But perhaps no deity provides a closer analogue to Slaanesh than Dionysius.
Dionysius is the god of the grape harvest, winemaking and wine, of ritual madness, fertility, theatre and religious ecstasy in Greek mythology. The modern day name Dennis comes from this word. He is also known as Bacchus is Roman mythology, and in this form his name is still synonymous with drunken revelry.
Dionysius is sometimes shown as a mature bearded male and sometimes as an androgynous youth. He holds a staff tipped with a pine cone known as a thysus. His procession his made up of wild female followers called maenads and hedonistic satyrs. Dionysus is represented as the protector of those who do not belong to conventional society and thus symbolizes everything which is chaotic, dangerous and unexpected, everything which escapes human reason and which can only be attributed to the unforeseeable action of the gods. The Dionysian Mysteries were a ritual in which worshippers which used intoxicants and other trance-inducing techniques to remove inhibitions and social constraints, liberating the individual to return to a natural state.
Dionysius delights in bursting into scenes of ordinary civilization (like the kool aid man) and overturning order in favor of chaos.
One of the Homeric hymns recounts how, while disguised as a mortal sitting beside the seashore, a few sailors spotted Dionysius, believing he was a prince. They attempted to kidnap him and sail him far away to sell for ransom or into slavery. They tried to bind him with ropes, but no type of rope could hold him. Dionysus turned the mast and oars into snakes, and filled the vessel with ivy and the sound of flutes so that the sailors went mad and, leaping into the sea, were turned into dolphins.
My first introduction to Dionysius was in Prince Caspian, a book in the Chronicles of Narnia by C.S. Lewis. In the story, the magical creatures of Narnia have been hiding or asleep for many years. The great lion, Aslan, calls the forest and river spirits awake and they swarm forth in an unruly horde led by Dionysius / Bacchus, dancing, singing, clashing cymbals and destroying signs of civilization. When they come to a restrictive girls' school they magically change the walls of the classroom into leafy branches and chase the teacher away with their wild, leafy ways.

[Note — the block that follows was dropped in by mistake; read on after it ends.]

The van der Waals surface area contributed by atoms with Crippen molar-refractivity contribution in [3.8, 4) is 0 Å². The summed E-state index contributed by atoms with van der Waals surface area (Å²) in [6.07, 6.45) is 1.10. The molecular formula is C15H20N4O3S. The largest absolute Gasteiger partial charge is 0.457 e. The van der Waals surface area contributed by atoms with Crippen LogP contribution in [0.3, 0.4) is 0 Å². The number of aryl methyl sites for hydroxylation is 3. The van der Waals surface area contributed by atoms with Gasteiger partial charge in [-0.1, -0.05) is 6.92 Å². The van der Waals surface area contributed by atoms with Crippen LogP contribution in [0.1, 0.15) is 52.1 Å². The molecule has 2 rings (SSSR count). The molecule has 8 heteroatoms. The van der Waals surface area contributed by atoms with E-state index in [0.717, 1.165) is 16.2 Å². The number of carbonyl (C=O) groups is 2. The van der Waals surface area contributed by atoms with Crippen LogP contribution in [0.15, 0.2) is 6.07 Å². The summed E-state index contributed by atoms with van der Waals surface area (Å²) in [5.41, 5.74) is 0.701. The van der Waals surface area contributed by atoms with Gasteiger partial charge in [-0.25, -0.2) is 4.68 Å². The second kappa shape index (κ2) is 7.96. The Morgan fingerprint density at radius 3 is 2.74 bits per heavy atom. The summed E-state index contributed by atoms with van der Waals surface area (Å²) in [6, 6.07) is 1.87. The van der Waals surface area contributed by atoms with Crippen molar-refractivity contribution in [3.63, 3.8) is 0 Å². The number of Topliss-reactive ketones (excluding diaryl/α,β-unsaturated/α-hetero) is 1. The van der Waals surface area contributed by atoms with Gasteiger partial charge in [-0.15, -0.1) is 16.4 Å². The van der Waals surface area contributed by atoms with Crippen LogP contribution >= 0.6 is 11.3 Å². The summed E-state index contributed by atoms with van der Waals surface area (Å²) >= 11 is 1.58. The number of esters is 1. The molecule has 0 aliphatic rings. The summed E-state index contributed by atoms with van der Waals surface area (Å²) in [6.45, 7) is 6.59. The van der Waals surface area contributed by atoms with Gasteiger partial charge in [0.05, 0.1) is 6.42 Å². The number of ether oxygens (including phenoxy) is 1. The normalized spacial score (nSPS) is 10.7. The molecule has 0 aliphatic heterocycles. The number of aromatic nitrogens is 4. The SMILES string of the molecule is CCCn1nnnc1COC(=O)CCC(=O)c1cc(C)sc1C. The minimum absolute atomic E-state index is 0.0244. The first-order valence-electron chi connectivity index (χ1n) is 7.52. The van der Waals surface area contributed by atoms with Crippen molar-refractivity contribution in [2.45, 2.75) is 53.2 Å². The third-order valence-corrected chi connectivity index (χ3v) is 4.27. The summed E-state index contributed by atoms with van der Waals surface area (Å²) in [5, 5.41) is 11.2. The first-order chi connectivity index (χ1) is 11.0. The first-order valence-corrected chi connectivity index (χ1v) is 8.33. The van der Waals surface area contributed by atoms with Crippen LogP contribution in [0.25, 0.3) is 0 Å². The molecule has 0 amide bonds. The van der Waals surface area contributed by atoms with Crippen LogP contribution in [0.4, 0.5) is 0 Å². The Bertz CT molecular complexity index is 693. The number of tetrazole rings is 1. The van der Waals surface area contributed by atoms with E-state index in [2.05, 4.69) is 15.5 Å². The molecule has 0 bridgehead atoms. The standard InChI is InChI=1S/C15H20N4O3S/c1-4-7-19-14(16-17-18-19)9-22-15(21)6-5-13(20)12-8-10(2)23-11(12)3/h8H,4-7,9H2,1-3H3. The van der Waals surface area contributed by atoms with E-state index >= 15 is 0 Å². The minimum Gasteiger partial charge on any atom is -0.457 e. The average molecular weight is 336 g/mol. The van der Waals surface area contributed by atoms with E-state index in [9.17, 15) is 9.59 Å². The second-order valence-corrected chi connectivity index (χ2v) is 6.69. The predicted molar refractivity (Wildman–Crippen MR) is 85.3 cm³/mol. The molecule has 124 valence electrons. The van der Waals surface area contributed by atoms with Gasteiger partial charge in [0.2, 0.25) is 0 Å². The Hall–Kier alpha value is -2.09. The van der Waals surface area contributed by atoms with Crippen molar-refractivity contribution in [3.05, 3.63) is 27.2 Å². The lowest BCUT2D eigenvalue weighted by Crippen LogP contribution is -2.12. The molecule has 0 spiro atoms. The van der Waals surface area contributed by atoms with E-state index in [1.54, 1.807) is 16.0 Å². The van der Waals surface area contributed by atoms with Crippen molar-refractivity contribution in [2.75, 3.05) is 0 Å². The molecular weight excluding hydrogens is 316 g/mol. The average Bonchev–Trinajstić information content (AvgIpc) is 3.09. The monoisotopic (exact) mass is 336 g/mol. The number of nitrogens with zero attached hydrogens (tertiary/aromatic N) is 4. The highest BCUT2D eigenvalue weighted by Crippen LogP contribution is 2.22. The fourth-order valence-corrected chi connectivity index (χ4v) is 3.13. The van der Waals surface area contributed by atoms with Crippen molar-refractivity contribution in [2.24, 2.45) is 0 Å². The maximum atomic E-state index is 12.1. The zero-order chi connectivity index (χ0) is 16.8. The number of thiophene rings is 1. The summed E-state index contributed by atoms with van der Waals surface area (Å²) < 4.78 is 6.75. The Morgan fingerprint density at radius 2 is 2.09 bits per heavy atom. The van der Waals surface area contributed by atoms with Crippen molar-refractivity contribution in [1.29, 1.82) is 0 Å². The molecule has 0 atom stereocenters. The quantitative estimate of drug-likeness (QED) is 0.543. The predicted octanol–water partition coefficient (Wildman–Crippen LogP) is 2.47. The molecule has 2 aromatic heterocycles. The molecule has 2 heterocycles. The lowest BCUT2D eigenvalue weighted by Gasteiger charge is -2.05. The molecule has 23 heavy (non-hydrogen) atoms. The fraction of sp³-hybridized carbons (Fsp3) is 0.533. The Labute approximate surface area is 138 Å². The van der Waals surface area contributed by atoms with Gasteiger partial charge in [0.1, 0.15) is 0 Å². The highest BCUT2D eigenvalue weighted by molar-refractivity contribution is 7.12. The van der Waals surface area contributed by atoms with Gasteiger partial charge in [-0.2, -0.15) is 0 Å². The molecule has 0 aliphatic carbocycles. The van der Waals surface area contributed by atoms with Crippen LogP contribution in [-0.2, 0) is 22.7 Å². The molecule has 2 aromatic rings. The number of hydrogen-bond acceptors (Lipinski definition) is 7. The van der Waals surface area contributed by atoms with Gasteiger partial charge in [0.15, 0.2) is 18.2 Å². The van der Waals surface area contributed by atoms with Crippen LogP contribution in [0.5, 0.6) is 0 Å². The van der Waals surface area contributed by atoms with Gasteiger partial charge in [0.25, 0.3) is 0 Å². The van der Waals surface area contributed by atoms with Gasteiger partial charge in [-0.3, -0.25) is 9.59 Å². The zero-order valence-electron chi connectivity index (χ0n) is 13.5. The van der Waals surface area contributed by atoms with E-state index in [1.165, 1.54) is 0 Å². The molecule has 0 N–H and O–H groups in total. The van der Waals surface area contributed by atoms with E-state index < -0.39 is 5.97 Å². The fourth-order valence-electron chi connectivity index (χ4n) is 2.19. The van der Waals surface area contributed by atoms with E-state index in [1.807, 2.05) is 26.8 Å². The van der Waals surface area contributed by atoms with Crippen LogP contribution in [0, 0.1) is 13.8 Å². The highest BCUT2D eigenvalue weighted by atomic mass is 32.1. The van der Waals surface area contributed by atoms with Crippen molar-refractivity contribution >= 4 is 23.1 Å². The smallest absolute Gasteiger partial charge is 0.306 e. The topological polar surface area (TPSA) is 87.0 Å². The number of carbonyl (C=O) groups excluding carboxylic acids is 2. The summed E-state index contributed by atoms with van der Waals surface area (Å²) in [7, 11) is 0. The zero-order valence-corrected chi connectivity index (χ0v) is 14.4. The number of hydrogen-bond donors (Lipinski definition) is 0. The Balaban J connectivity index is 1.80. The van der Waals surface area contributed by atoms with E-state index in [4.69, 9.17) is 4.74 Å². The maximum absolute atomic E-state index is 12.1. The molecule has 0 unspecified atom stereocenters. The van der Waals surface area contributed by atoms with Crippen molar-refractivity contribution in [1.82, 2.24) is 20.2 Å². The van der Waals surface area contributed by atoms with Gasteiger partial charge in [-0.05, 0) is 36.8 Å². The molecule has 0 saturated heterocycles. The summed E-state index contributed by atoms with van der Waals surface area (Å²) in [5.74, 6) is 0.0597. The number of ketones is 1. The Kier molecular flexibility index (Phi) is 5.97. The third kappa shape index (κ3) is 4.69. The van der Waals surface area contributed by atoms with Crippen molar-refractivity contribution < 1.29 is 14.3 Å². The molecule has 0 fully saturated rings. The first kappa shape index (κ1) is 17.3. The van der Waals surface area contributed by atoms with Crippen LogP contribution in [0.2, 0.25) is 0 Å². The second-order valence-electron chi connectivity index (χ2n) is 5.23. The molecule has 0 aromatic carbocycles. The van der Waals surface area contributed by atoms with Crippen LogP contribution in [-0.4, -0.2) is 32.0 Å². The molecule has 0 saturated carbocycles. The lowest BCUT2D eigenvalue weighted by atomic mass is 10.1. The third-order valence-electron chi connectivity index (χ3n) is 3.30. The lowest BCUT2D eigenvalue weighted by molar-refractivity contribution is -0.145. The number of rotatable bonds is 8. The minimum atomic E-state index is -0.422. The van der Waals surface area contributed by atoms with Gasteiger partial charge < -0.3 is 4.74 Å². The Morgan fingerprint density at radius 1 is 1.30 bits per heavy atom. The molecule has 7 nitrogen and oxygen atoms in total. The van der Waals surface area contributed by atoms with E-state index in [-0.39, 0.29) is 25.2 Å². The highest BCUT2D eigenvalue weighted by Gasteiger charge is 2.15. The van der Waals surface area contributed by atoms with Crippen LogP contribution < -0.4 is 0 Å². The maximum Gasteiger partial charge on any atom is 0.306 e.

I also remember with fondness the portly figure of Bacchus in Fantasia, where he leads the revelry of a band of classical mythical creatures to the music of Beethoven's Pastoral Symphony.
This innocuous figure may seem a far cry from Slaanesh of the Warhammer universe, but the elements of the archetype are present, even in this most child friendly of forms. The deity in Fantasia while harmless remains pleasure seeking, experiential, over imbibing, and lusty.
Invocation of Dionysus (from Orphic hymns)
- "I call upon loud-roaring and revelling Dionysus,
- primeval, double-natured, thrice-born, Bacchic lord,
- wild, ineffable, secretive, two-horned and two-shaped.
- Ivy-covered, bull-faced, warlike, howling, pure,
- You take raw flesh, you have feasts, wrapt in foliage, decked with grape clusters.
- Resourceful Eubouleus, immortal god sired by Zeus
- When he mated with Persephone in unspeakable union.
- Hearken to my voice, O blessed one,
- and with your fair-girdled nymphs breathe on me in a spirit of perfect agape".